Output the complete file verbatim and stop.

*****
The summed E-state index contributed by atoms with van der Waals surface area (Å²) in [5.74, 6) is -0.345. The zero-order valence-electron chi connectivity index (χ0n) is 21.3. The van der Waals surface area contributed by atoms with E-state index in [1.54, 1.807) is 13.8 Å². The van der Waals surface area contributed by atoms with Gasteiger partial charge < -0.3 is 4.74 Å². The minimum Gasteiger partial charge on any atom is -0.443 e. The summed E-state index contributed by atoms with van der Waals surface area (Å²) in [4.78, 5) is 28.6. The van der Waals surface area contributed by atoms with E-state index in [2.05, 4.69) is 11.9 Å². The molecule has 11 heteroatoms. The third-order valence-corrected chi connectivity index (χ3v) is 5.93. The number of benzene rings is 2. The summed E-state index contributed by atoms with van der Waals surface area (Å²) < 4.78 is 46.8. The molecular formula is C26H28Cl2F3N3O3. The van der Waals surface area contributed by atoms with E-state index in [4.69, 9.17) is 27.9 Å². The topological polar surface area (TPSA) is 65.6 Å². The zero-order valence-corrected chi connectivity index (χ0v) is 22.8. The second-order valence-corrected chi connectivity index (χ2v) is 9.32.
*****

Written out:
The summed E-state index contributed by atoms with van der Waals surface area (Å²) in [5.74, 6) is -0.345. The zero-order valence-electron chi connectivity index (χ0n) is 21.3. The van der Waals surface area contributed by atoms with E-state index in [1.54, 1.807) is 13.8 Å². The van der Waals surface area contributed by atoms with Gasteiger partial charge < -0.3 is 4.74 Å². The minimum Gasteiger partial charge on any atom is -0.443 e. The summed E-state index contributed by atoms with van der Waals surface area (Å²) in [4.78, 5) is 28.6. The van der Waals surface area contributed by atoms with E-state index in [2.05, 4.69) is 11.9 Å². The molecule has 11 heteroatoms. The third-order valence-corrected chi connectivity index (χ3v) is 5.93. The number of benzene rings is 2. The summed E-state index contributed by atoms with van der Waals surface area (Å²) < 4.78 is 46.8. The molecular formula is C26H28Cl2F3N3O3. The van der Waals surface area contributed by atoms with E-state index in [4.69, 9.17) is 27.9 Å². The topological polar surface area (TPSA) is 65.6 Å². The zero-order valence-corrected chi connectivity index (χ0v) is 22.8. The second-order valence-corrected chi connectivity index (χ2v) is 9.32.